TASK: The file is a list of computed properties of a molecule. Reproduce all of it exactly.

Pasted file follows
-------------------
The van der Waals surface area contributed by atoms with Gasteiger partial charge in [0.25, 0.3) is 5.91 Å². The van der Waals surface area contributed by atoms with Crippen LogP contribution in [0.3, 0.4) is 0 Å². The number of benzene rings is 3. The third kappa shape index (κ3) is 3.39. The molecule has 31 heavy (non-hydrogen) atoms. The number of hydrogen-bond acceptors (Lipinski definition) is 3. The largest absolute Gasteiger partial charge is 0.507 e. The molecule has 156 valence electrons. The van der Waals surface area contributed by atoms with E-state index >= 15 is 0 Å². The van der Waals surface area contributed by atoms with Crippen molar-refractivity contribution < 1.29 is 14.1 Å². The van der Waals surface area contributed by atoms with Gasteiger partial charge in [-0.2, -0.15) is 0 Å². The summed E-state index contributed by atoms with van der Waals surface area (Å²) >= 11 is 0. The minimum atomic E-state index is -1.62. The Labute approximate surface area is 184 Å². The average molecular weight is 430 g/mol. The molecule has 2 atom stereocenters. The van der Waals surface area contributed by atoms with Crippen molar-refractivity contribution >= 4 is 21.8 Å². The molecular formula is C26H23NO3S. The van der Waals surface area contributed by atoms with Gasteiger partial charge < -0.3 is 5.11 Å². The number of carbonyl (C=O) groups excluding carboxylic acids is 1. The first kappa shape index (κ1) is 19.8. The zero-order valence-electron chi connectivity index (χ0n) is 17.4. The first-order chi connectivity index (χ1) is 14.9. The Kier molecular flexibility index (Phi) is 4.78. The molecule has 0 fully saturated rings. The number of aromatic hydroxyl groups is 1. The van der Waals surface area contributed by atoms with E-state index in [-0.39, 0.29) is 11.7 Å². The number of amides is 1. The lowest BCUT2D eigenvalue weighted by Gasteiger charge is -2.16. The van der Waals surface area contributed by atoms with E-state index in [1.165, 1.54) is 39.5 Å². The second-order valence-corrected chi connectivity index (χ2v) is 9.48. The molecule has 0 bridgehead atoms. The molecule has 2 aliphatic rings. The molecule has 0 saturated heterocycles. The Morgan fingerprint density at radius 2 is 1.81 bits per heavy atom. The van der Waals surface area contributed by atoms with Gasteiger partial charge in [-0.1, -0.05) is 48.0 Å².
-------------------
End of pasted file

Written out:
The van der Waals surface area contributed by atoms with Gasteiger partial charge in [0.25, 0.3) is 5.91 Å². The van der Waals surface area contributed by atoms with Crippen LogP contribution in [0.3, 0.4) is 0 Å². The number of benzene rings is 3. The third kappa shape index (κ3) is 3.39. The molecule has 31 heavy (non-hydrogen) atoms. The number of hydrogen-bond acceptors (Lipinski definition) is 3. The largest absolute Gasteiger partial charge is 0.507 e. The molecule has 156 valence electrons. The van der Waals surface area contributed by atoms with E-state index >= 15 is 0 Å². The van der Waals surface area contributed by atoms with Crippen molar-refractivity contribution < 1.29 is 14.1 Å². The van der Waals surface area contributed by atoms with Gasteiger partial charge in [-0.2, -0.15) is 0 Å². The summed E-state index contributed by atoms with van der Waals surface area (Å²) >= 11 is 0. The minimum atomic E-state index is -1.62. The Labute approximate surface area is 184 Å². The average molecular weight is 430 g/mol. The molecule has 2 atom stereocenters. The van der Waals surface area contributed by atoms with Crippen molar-refractivity contribution >= 4 is 21.8 Å². The molecular formula is C26H23NO3S. The van der Waals surface area contributed by atoms with Gasteiger partial charge < -0.3 is 5.11 Å². The number of carbonyl (C=O) groups excluding carboxylic acids is 1. The first kappa shape index (κ1) is 19.8. The zero-order valence-electron chi connectivity index (χ0n) is 17.4. The first-order chi connectivity index (χ1) is 14.9. The Kier molecular flexibility index (Phi) is 4.78. The molecule has 0 fully saturated rings. The number of aromatic hydroxyl groups is 1. The van der Waals surface area contributed by atoms with E-state index in [-0.39, 0.29) is 11.7 Å². The number of amides is 1. The lowest BCUT2D eigenvalue weighted by Gasteiger charge is -2.16. The van der Waals surface area contributed by atoms with E-state index in [1.165, 1.54) is 39.5 Å². The second-order valence-corrected chi connectivity index (χ2v) is 9.48. The molecule has 0 bridgehead atoms. The molecule has 2 aliphatic rings. The molecule has 0 saturated heterocycles. The Morgan fingerprint density at radius 2 is 1.81 bits per heavy atom. The van der Waals surface area contributed by atoms with Gasteiger partial charge in [-0.1, -0.05) is 48.0 Å².